Proponents of computer-assisted wagering sought Sept. 21 to dispel what they say are misconceptions—and they also offered some advice to the struggling pari-mutuel industry.
The individuals, who participated in an engaging panel discussion during the International Simulcast Conference in Clearwater, Fla., outlined the way they do business and why they participate in pari-mutuel horse racing. CAW, as it is called, accounts for 10%-15% of total United States handle, according to industry estimates.
Bill Wass, chief executive officer of PW Enterprises, which has one major CAW client, said it all comes down to using a sophisticated mathematical model to select horses and place bets. He did confirm what many believe: CAW players make money, but it requires a long-term investment.
“If there is positive equity, you bet, but if there’s negative equity, you don’t bet,” Wass said. “You win some and you lose some, but in the long run, you make money.”
The programs vary according to the individual bettor and the software. The panelists said they have no more information, or racing data, than any other player, just high-tech computer programs that crunch numbers and recommend plays based on anticipated return.
For the most part, they bet what the computer program says to bet. Thus, CAW players can be at a disadvantage to players at the track that perhaps focus on one or two tracks and look at every horse in every race, said Don Johnson of Heritage Development.
“The variables may be plugged in at the beginning of the day,” Johnson said, “so you can’t account for things not in the database.”
Common misconceptions of CAW players are that they always win, and that their programs allow them to access betting pools after “off” time of races. Neither is true, the panelists said.
“That’s absolutely false,” Johnson said. “Nobody is past-posting (bets).”
“The bets are getting to the track the exact same way other bets do,” said David Bernsen, a Thoroughbred owner and breeder with Global Wagering Group, which deals with international CAW players.
“This chasing a boogeyman that doesn’t exist has been a 15-year waste of time,” said Dana Parham, a CAW player through Racing and Gaming Services and longtime owner of Standardbreds. “If I could past-post, I wouldn’t do it. There are so many things we could do to make the industry better, and we waste time on things that don’t matter.
“We’re heading south. What we’re doing is not working. Fast changes need to made, and we need to stop worrying about silliness.”
The panelists addressed other industry issues as well.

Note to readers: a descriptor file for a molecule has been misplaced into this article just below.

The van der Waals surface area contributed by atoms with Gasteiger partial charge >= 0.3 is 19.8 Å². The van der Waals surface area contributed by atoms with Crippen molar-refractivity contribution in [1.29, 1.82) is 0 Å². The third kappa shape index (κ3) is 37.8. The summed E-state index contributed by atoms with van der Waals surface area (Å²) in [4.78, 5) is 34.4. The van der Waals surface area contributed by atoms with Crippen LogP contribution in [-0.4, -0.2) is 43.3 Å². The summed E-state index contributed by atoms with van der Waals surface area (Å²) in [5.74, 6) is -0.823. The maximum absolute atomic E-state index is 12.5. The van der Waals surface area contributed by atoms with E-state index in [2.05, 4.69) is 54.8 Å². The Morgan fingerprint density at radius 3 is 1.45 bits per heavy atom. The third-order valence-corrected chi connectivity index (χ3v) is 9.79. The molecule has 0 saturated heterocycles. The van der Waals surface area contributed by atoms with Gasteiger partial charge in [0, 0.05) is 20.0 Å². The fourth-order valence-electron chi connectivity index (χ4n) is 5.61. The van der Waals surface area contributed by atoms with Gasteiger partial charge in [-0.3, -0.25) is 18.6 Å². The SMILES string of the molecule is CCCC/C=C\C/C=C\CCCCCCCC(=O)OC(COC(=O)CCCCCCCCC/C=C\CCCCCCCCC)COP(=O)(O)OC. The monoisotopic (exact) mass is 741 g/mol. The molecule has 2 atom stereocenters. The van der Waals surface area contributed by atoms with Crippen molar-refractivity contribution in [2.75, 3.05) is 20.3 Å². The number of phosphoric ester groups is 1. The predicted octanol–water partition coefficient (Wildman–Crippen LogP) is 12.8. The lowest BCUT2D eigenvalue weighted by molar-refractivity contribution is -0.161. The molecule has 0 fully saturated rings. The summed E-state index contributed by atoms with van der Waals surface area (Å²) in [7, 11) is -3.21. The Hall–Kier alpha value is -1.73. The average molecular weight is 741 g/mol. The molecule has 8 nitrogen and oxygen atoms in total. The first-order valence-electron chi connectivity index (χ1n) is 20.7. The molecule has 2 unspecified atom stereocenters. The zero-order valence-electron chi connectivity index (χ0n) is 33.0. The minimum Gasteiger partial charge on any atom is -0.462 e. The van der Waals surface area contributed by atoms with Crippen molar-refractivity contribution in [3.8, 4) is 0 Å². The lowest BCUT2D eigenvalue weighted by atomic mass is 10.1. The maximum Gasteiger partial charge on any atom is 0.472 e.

Rebates: Parham said it costs him about $6 million a year to operate his business, which has 30 employees. So, as a high-volume bettor, he should get a return.
“Something has to come back our way to compensate us, just like in any other business,” Parham said. “Take away our rebates, and we will bet less money.”
Johnson said if the industry agreed to lower the average pari-mutuel takeout rate from 20.5% to 10%, all bettors would benefit because it would put more money into the pools and perhaps grow handle, which is down several billion dollars from last year. Current margins for rebates would be eliminated.
Pari-mutuel wagers: Panelists said from a handle perspective, tracks would be better off having seven races a day with 14-horse fields rather than 14 races a day with seven-horse fields, because the number of exotic combinations increases tremendously.
Bernsen questioned the minimum pricing of some wagers. “Pick six minimums should be 10 cents, not $2,” he said. “It’s insane. You want to focus on lowering minimum units.”
Parham mentioned short fields and the Breeders’ Cup Head-to-Head wager as offering no value to bettors. He rejects high takeout rates combined with a minimum number of combinations.
“The whole world is watching and (Breeders’ Cup) does $30,000 in handle (on a Head-to-Head) wager?” Parham said. “I can find more than $30,000 in wagers at Denny’s.”
Offshore bookmakers: Parham and others believe their involvement in U.S. racing is blown out of proportion. He said CAW players and other big bettors have too much to lose by using offshore bookmakers, including damaging the pari-mutuel system, which they want to grow.
“We deal in tens of millions of dollars,” Parham said. “I don’t think the way to bet is to go through bookmakers. I think it’s a fallacy. It doesn’t exist to the magnitude (we’re led to believe). It’s another boogeyman in my mind.”
Johnson said the U.S. and other jurisdictions could all but eliminate bookmakers through competitive pricing.
Growth in CAW handle: There are conflicting opinions on the impact of having more such players would have on pari-mutuel handle. There could be an initial bump, then some leveling off, panelists said.
“As you get large players you’ll have some creation, but you’ll also have diversion,” Wass said. “I don’t see handle going from $15 billion to $30 billion because of it.”